Let's delve into the heart of writers conferences and figure out what you are really getting for $300. (Since I am the director of the Northern Colorado Writers Conference (NCWC), I will use this one as an example, but most conference have similar offerings).
Most conference include food. For NCWC there is a nice dinner and lunch buffet, which includes a drink and dessert. Each are probably worth about $25. Plus a continental breakfast-about $10. So meals end up being worth about $50
Every conference has educational sessions to attend. NCWC has 8 different sessions with 29 workshops to pick from. I have instructors with PhD's, agents, editors and industry professionals. A one hour, instructional session with these experts would probably run anywhere from $40-$100. We will stay on the low end and say it would be about $50 an hour or a total of $400.
Most conferences will bring in big name authors, editors or other industry professionals to deliver a motivation speech during the meals. For NCWC I am having two keynote speakers, Stephen J. Cannell and Todd Mitchell, but I am also bringing in an professional Improv group to perform at the closing of the event. To buy a ticket to hear them speak or perform would probably be about $20 each, for a total of $60.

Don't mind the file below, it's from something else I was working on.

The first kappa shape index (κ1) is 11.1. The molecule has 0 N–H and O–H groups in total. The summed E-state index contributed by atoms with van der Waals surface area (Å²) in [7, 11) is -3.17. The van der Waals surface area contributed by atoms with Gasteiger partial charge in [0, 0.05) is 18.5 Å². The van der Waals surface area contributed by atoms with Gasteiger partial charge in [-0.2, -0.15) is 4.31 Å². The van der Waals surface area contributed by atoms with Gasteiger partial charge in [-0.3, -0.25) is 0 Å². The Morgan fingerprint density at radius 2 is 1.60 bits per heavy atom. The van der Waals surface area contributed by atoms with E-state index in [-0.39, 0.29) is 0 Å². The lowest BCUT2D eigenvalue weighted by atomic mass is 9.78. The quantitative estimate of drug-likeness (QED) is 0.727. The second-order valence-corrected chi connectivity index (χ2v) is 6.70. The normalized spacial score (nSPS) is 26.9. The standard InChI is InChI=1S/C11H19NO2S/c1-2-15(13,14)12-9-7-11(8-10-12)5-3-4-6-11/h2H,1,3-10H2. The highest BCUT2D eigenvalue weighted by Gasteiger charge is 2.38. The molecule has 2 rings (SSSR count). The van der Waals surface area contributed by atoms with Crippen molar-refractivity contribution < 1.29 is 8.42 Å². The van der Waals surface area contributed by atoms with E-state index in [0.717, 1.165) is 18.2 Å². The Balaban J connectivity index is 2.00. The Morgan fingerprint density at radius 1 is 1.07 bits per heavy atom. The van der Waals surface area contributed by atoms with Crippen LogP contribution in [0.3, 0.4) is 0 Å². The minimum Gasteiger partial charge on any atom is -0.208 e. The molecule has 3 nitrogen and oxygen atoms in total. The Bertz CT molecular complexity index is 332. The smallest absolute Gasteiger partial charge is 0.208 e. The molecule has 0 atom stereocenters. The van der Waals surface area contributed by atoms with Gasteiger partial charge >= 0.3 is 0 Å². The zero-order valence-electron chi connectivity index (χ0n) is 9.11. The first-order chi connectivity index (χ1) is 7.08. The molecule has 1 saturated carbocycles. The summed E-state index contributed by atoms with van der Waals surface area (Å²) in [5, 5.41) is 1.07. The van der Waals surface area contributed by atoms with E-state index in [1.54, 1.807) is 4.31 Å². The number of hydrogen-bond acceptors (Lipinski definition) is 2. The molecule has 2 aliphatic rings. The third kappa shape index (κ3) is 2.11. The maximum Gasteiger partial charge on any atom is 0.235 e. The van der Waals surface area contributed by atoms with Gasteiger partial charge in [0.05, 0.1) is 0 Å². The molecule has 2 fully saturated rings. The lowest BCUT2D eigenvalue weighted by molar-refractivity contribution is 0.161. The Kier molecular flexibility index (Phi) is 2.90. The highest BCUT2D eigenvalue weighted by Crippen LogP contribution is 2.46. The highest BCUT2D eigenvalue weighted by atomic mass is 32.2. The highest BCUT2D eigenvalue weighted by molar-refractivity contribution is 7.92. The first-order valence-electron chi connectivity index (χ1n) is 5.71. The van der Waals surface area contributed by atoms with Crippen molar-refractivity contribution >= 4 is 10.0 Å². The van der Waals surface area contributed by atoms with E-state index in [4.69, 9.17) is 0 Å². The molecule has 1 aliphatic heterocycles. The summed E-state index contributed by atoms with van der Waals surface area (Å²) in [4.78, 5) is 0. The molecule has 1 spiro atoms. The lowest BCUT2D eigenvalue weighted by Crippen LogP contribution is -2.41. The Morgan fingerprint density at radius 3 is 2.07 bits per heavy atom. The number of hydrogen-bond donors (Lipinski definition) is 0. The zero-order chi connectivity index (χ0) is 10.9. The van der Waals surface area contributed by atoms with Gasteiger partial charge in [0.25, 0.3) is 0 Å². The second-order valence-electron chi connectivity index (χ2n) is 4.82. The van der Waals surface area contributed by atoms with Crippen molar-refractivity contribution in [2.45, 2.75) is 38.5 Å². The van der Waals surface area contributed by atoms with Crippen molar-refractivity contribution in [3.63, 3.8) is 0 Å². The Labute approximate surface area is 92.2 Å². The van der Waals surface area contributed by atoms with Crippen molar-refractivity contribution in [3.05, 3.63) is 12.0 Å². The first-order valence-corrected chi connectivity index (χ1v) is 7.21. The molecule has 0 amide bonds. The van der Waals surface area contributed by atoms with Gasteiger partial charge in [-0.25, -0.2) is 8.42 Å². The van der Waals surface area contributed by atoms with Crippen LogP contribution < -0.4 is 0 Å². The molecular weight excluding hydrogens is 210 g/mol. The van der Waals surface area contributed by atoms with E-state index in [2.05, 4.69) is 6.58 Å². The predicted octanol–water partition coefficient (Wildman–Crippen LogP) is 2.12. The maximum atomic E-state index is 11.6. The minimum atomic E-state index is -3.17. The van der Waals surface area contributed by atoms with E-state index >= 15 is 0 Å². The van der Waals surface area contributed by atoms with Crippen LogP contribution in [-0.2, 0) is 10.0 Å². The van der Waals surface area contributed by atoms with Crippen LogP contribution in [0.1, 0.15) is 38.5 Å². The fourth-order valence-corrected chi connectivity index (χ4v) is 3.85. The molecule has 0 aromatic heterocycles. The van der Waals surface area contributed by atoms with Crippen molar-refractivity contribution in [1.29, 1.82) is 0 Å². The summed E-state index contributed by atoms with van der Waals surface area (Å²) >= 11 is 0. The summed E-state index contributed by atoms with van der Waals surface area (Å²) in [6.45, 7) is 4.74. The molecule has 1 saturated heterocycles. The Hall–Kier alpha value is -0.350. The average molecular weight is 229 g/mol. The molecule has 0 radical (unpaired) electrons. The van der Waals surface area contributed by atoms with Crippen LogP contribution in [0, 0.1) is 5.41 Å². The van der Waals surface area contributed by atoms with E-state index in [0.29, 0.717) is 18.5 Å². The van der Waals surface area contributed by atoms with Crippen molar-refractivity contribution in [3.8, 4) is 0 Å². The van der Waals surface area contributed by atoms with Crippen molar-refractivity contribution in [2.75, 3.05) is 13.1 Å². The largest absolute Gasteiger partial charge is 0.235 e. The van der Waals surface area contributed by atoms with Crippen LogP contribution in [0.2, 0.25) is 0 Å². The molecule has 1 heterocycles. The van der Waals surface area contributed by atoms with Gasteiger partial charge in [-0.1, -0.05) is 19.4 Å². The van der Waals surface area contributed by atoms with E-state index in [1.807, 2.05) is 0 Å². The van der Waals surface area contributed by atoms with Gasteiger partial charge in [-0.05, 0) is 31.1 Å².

Some conferences charge a little extra for pitch sessions, but for NCWC and other conferences it is included in the conference fee. But what is a 10 minute, face-to-face meeting with an agent or editor worth to you? This is a difficult one to price because you normally don't get these opportunities. So to me this goes into that priceless category.
This is another area that is hard to put a price tag on. Conferences are a great place to meet other writers and talk shop. There are also opportunities outside the pitch sessions to talk with the agents and editors. Plus the presenters are usually available to answer questions you may have. Many of the these people are untouchables out in the real world, but in the conference realm they are available to you. So how do you price that? How do you price being able to sit next to an editor at lunch and ask her questions? It also goes into the priceless category.
Add it all together and the tangible items equal $510, plus there are all the intangible, priceless items. So back to the original question, can you afford not to go to a writer's conference?
If you want to be a published author, professional freelance writer or make writing your career:
- Can you afford not to meet face-to-face with agents, editors and other industry professionals and make those personal connections?
- Can you afford not to learn what is currently happening in the publishing world from the experts who are already there?
- Can you afford not to get some new tools for your writing toolbox from all the breakout sessions?
What conferences do you plan on attending this year?
I would love to see you at the Northern Colorado Writers Conference March 26-27. (Colorado is a beautiful place to visit ) :-)